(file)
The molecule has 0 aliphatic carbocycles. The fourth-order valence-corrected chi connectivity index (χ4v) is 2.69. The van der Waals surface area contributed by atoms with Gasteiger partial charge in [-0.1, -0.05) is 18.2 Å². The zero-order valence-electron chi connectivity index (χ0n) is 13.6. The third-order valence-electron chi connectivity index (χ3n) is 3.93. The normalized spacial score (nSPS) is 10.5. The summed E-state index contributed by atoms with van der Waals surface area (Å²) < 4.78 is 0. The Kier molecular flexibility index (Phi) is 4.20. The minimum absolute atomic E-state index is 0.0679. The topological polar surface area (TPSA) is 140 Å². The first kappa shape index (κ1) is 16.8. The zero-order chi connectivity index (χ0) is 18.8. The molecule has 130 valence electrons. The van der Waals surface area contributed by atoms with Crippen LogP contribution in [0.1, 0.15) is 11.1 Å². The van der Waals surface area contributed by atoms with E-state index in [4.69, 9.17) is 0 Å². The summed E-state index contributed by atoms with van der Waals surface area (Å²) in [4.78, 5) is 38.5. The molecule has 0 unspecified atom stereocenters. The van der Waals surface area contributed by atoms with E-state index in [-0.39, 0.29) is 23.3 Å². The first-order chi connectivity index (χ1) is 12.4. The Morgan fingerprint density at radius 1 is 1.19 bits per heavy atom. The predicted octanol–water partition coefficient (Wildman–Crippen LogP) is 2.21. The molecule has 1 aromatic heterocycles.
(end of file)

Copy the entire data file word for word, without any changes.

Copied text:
The molecule has 0 aliphatic carbocycles. The fourth-order valence-corrected chi connectivity index (χ4v) is 2.69. The van der Waals surface area contributed by atoms with Gasteiger partial charge in [-0.1, -0.05) is 18.2 Å². The zero-order valence-electron chi connectivity index (χ0n) is 13.6. The third-order valence-electron chi connectivity index (χ3n) is 3.93. The normalized spacial score (nSPS) is 10.5. The summed E-state index contributed by atoms with van der Waals surface area (Å²) < 4.78 is 0. The Kier molecular flexibility index (Phi) is 4.20. The minimum absolute atomic E-state index is 0.0679. The topological polar surface area (TPSA) is 140 Å². The first kappa shape index (κ1) is 16.8. The zero-order chi connectivity index (χ0) is 18.8. The molecule has 130 valence electrons. The van der Waals surface area contributed by atoms with Crippen LogP contribution in [0.1, 0.15) is 11.1 Å². The van der Waals surface area contributed by atoms with E-state index in [4.69, 9.17) is 0 Å². The summed E-state index contributed by atoms with van der Waals surface area (Å²) in [4.78, 5) is 38.5. The molecule has 0 unspecified atom stereocenters. The van der Waals surface area contributed by atoms with E-state index in [-0.39, 0.29) is 23.3 Å². The first-order chi connectivity index (χ1) is 12.4. The Morgan fingerprint density at radius 1 is 1.19 bits per heavy atom. The predicted octanol–water partition coefficient (Wildman–Crippen LogP) is 2.21. The molecule has 1 aromatic heterocycles.